Aviation

Air support

Investors weigh up Spring Airlines IPO

Spring Airlines w

A Spring Airlines flight attendant

In April a Southwest Airlines flight attendant became an overnight sensation when a video of her pre-flight safety speech went viral on YouTube.

In the video, Martha Cobb was seen telling passengers that she wanted them to position their seat belts like her “grandmother wears a support bra: tight and low across her hips” before informing them that “in the unlikely event the pilot lands beside a hot tub” each traveller would get their own “teeny-weeny yellow Southwest bikini”. On cue, her colleagues hold up yellow life jackets.

China’s largest budget airline Spring Airlines, has also come up with a tongue-in-cheek approach to getting passenger attention. Last year the airline started offering themed flights. In one of the most popular, the flight attendants were dressed up as French maids and butlers. “We want to emphasise serving customers,” Zhang Wu’an, a spokesman, told the Financial Times. Launched in 2005, Spring Airlines initially sought to take on state-owned goliaths like China Southern and Air China by offering promotional tickets at much lower fares. But it pulled its best deals after regulators warned that it would face hefty fines for “disrupting market order” (a move intended to protect the state-owned airlines, say Spring’s supporters).

Spring has since raised its prices although it aims to be about 30% cheaper than its larger rivals. The company promotes fares that range from Rmb99 ($15.79) and Rmb299, while its average load factor, which measures the proportion of seats filled with paying passengers, is 94%, says the Wall Street Journal.

More impressive, the company has been profitable since 2006. Last year its net profit reached Rmb732 million, up 17% from 2012. Revenue rose 16.5% to Rmb6.56 billion from the year before. (China’s airline industry saw its total profits sink 7.7% to Rmb27.3 billion during the same period.)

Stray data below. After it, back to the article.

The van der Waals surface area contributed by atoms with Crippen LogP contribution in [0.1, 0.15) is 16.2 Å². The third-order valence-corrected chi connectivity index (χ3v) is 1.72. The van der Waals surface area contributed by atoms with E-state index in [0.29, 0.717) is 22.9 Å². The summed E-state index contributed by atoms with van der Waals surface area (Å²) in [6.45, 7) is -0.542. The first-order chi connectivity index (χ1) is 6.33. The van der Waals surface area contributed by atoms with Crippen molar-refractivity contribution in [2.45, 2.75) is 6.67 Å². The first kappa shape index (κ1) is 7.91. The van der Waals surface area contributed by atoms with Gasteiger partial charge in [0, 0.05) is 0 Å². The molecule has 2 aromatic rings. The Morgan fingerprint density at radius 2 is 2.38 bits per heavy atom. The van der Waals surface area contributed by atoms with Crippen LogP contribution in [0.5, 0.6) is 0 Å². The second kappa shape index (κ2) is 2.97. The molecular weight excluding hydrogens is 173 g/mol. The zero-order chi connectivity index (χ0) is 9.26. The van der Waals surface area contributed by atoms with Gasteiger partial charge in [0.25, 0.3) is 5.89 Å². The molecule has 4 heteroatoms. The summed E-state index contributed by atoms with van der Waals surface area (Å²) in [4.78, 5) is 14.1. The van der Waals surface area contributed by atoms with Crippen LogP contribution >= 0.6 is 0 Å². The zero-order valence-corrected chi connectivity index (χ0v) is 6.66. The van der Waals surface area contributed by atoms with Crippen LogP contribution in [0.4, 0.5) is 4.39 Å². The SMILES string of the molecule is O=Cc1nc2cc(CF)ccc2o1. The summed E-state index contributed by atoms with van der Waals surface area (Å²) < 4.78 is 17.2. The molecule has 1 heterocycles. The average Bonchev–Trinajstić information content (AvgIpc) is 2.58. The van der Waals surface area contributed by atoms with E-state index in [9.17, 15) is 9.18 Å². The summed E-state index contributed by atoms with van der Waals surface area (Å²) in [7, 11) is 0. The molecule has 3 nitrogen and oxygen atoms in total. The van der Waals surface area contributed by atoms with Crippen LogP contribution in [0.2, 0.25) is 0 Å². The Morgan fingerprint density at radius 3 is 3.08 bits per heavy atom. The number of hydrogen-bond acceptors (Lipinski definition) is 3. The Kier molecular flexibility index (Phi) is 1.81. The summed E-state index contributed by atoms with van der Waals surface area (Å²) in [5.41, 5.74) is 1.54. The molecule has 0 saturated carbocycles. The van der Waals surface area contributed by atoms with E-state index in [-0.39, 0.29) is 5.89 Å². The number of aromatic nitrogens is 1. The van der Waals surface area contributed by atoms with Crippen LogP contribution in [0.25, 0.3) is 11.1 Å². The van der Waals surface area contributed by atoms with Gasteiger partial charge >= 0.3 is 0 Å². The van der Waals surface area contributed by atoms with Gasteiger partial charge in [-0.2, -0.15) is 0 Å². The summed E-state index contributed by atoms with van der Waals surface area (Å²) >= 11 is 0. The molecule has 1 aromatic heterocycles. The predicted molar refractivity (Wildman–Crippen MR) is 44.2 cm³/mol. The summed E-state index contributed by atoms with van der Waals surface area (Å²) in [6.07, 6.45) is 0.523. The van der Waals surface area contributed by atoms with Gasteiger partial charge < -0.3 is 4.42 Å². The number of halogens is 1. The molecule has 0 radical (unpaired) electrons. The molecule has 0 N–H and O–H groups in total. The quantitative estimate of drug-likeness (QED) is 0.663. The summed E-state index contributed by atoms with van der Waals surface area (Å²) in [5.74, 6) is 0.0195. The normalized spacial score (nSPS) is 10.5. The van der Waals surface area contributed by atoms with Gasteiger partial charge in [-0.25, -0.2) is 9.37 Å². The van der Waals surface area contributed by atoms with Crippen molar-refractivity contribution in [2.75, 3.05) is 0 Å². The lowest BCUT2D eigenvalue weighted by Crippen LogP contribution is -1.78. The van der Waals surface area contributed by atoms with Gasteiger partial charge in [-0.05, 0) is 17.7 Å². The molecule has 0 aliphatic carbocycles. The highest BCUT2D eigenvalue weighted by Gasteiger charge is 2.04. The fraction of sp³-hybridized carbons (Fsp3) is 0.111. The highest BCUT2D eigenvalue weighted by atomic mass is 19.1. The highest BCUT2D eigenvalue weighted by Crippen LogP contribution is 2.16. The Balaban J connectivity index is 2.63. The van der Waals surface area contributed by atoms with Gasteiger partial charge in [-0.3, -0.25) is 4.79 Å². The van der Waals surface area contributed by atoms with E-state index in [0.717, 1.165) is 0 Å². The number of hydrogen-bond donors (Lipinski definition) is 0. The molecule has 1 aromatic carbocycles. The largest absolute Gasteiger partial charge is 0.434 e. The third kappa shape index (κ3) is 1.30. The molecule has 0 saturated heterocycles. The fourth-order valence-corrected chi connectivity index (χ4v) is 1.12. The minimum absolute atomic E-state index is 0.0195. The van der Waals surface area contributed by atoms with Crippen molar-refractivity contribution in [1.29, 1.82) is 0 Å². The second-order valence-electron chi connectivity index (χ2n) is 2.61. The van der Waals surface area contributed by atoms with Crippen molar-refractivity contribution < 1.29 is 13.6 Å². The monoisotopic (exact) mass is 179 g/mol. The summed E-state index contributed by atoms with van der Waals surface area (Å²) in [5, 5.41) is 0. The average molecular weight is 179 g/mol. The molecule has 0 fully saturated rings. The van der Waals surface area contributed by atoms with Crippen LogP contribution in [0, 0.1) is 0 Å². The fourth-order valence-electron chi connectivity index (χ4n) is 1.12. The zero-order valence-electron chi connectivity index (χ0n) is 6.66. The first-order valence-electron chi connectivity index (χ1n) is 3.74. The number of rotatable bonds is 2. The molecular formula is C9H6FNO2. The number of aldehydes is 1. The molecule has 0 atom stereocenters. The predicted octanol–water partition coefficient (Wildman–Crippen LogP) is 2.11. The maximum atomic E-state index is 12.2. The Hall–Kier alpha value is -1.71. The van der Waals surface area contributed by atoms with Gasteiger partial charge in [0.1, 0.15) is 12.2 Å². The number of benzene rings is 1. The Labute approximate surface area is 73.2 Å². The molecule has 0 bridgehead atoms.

Should investors feel inclined, they will soon be able to board Spring’s growth express. Last week it was given the green light to launch an IPO and is reportedly looking to raise Rmb2.5 billion in a Shanghai flotation. The proceeds will be used to purchase nine Airbus A320 jets and three Airbus flight simulators.

Unlike conventional airlines, Spring doesn’t bother with first or business class cabins (although it does offer what it calls “business economy class” seats). It doesn’t serve ‘free’ meals and drinks during the flights. The South China Morning Post reports one trip in which flight staff even charged Rmb5 for a cup of water during a one hour delay on the tarmac.

Low-cost carriers like Ryanair and Easyjet generally top up their airfare revenues by selling ancillary items, such as hotel rooms, car hire and holiday insurance. But Spring generates a massive portion of its revenue from local government subsidies. In fact, incentive payments from local governments and airports accounted for more than 79% of its total revenue last year, says Economic Information Daily.

Take its subsidy agreement with Hebei, where the local government offers payments to Spring in exchange for bringing passengers to the province’s Shijiazhuang Zhengding International Airport, which now serves as the budget airline’s hub in Northern China.

“Through the company’s low fares strategy we have attracted a large number of passengers. From 2011 to 2013, the annual passenger throughput [at Shijiazhuang Zhending International Airport] rose from 1 million to 5.1 million, which helped propel Shijiazhuang’s economic and revenue growth,” its spokesperson said. “Spring Airlines also has the biggest market share in the region.”

But industry observers say there is a danger to relying so much on government largesse. “If the proportion of subsidy accounts for so much of an airline’s profits it becomes very susceptible to changes in policy, like whether the local government decides to continue the subsidy programme,” an analyst told Economic Information Daily.

Spring is working to diversify its revenues by increasing its international routes. It now flies to 16 international destinations, after starting a daily flight from its hub in Shanghai to Singapore in April. The carrier reckons that by the end of the year international routes will reach 30% of its total business.


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